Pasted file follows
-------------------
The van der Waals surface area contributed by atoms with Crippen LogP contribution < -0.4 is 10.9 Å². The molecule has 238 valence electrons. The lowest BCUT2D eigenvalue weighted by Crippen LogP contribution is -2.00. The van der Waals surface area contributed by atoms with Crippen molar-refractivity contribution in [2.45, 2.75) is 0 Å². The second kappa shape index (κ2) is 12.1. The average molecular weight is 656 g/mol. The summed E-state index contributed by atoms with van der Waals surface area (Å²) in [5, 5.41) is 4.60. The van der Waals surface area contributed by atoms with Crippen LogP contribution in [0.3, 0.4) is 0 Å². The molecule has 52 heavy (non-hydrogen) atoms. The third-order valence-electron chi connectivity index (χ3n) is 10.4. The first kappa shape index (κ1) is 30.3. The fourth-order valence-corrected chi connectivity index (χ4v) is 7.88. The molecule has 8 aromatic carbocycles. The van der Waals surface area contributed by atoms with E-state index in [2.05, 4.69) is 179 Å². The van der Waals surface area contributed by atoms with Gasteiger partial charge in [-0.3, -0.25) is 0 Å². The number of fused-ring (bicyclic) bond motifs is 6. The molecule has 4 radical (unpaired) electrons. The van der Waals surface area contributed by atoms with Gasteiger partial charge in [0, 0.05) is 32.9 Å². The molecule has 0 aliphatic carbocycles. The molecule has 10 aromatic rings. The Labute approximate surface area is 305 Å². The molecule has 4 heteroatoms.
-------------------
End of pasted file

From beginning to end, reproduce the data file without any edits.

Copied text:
The van der Waals surface area contributed by atoms with Crippen LogP contribution < -0.4 is 10.9 Å². The molecule has 238 valence electrons. The lowest BCUT2D eigenvalue weighted by Crippen LogP contribution is -2.00. The van der Waals surface area contributed by atoms with Crippen molar-refractivity contribution in [2.45, 2.75) is 0 Å². The second kappa shape index (κ2) is 12.1. The average molecular weight is 656 g/mol. The summed E-state index contributed by atoms with van der Waals surface area (Å²) in [5, 5.41) is 4.60. The van der Waals surface area contributed by atoms with Crippen LogP contribution in [0.3, 0.4) is 0 Å². The molecule has 52 heavy (non-hydrogen) atoms. The third-order valence-electron chi connectivity index (χ3n) is 10.4. The first kappa shape index (κ1) is 30.3. The fourth-order valence-corrected chi connectivity index (χ4v) is 7.88. The molecule has 8 aromatic carbocycles. The van der Waals surface area contributed by atoms with E-state index in [2.05, 4.69) is 179 Å². The van der Waals surface area contributed by atoms with Gasteiger partial charge in [-0.3, -0.25) is 0 Å². The number of fused-ring (bicyclic) bond motifs is 6. The molecule has 4 radical (unpaired) electrons. The van der Waals surface area contributed by atoms with Gasteiger partial charge in [0, 0.05) is 32.9 Å². The molecule has 0 aliphatic carbocycles. The molecule has 10 aromatic rings. The Labute approximate surface area is 305 Å². The molecule has 4 heteroatoms.